Section 66. Interest on unpaid subscriptions. Subscribers for stock shall pay to the corporation
interest on all unpaid subscriptions from the date
of subscription, if so required by, and at the rate
of interest fixed in the by-laws. If no rate of
interest is fixed in the by-laws, such rate shall be
deemed to be the legal rate. (37)
Section 67. Payment of balance of subscription.
- Subject to the provisions of the contract of
subscription, the board of directors of any stock
corporation may at any time declare due and
payable to the corporation unpaid subscriptions
to the capital stock and may collect the same or
such percentage thereof, in either case with
accrued interest, if any, as it may deem
Payment of any unpaid subscription or any
percentage thereof, together with the interest
accrued, if any, shall be made on the date
specified in the contract of subscription or on the
date stated in the call made by the board. Failure
to pay on such date shall render the entire
balance due and payable and shall make the
stockholder liable for interest at the legal rate on
such balance, unless a different rate of interest is
provided in the by-laws, computed from such
date until full payment. If within thirty (30) days
from the said date no payment is made, all stocks
covered by said subscription shall thereupon
become delinquent and shall be subject to sale as
hereinafter provided, unless the board of
directors orders otherwise. (38)
Lingayen Gulf vs. Baltazar
Facts: The plaintiff, Lingayen Gulf Electric Power
Company is a domestic corporation, while the
defendant Irineo Baltazar subscribed for 600
shares leaving a balance. Later, majority of the

Page 15

stockholders held a meeting and adopted

stockholders' resolution No. 17, wherein they
agreed to call the balance of all unpaidsubscribed
capital stock. The resolution also provided that all
unpaid subscription after the due dates of calls
would be subject to 12 per cent interest per
annum and upon expiration of the grace period
all subscribed stocks remaining unpaid would
revert to the corporation.

This is clear from the provisions of section 40 of

the Corporation Law, Act No. 1459, as amended.
It will be noted that section 40 is mandatory as
regards publication, using the word "must". As
correctly stated by the trial court, the reason for
the mandatory provision is not only to assure
notice to all subscribers, but also to assure
equality and uniformity in the assessment on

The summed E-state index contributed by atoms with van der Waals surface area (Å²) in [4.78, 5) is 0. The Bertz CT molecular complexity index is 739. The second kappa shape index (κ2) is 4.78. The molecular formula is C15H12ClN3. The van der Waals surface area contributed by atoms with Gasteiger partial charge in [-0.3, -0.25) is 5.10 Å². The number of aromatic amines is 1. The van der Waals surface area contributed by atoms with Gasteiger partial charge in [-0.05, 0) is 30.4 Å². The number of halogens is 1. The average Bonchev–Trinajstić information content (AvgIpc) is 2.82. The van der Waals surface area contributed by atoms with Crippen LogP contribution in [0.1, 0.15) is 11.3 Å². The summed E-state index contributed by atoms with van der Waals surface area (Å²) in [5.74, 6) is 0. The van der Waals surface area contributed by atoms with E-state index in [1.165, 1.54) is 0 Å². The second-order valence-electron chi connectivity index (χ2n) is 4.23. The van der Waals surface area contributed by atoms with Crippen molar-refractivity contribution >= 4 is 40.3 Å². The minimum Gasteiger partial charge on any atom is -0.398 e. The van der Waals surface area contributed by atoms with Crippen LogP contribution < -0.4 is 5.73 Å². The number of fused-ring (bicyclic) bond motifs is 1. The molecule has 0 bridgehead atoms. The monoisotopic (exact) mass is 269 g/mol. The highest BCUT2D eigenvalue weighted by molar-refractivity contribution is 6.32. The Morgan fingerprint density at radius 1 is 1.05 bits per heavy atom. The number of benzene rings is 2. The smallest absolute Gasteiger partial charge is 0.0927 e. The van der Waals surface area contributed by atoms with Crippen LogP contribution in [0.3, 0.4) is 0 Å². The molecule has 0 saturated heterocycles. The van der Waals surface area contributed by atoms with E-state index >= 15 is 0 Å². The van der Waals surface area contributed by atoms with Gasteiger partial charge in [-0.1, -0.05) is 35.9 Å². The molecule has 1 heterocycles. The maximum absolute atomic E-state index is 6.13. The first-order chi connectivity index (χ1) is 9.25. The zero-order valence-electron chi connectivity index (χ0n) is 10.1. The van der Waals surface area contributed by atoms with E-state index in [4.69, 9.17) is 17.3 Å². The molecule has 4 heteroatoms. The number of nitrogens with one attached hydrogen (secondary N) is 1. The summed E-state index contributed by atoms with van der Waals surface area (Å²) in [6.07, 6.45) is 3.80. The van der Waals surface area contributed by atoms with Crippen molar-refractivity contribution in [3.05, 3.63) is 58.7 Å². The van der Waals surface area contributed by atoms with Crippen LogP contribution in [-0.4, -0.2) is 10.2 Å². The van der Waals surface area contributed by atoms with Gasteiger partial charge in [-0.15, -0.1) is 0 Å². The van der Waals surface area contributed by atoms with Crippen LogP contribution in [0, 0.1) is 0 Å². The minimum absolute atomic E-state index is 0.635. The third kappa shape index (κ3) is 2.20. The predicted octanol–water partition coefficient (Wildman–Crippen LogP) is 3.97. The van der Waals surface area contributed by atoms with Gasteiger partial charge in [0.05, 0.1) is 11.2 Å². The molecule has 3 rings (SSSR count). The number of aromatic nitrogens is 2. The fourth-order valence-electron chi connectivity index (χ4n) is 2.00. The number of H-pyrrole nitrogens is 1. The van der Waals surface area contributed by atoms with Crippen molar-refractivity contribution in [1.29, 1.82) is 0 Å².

After the corporation reminded the defendant of

his unpaid subscription, the latter requested for
an extension of payment and if in case he could
not pay the balance, his subscription would be
reverted to the corporation. Then he wrote again
to the corporation offering to withdraw
completely his subscription by selling out to the
corporation all his shares of stock which was left

Going to the claim of defendant and appellant

that Resolution No. 17 of 1946 released him from
the obligation to pay for his unpaid subscription;
the authorities are generally agreed that in order
to effect the release, there must be unanimous
consent of the stockholders of the corporation.
The release attempted in Resolution No. 17 of
1946 was not valid for lack of a unanimous vote.
If found that at least seven stockholders were
absent from the meeting when said resolution
was approved.

Resolution No. 4 was adopted by the stockholders

wherein they agreed to revalue the stocks and
assets of the company so as to attract outside
investors to put in money for the rehabilitation of
the company
It was admitted by the defendant that he
received notice, demanding payment of the
unpaid balance of his subscription. It was agreed
by the parties that the call of the Board of
Directors was not published in a newspaper of
general circulation as required by section 40 of
the Corporation Law. The corporation demanded
again the defendant for the payment of his
unpaid subscription which the latter disclaims
liability on the grounds of absence of valid call,
and even if there is a valid call he was released
from the obligation of the balance of his
subscription by stockholders' resolution No. 17
and No. 4.
Issues: 1. Whether or not there is a valid call?
2. Whether or not the defendant released from
the obligation of the unpaid balance of his
subscription by virtue of stockholders' resolution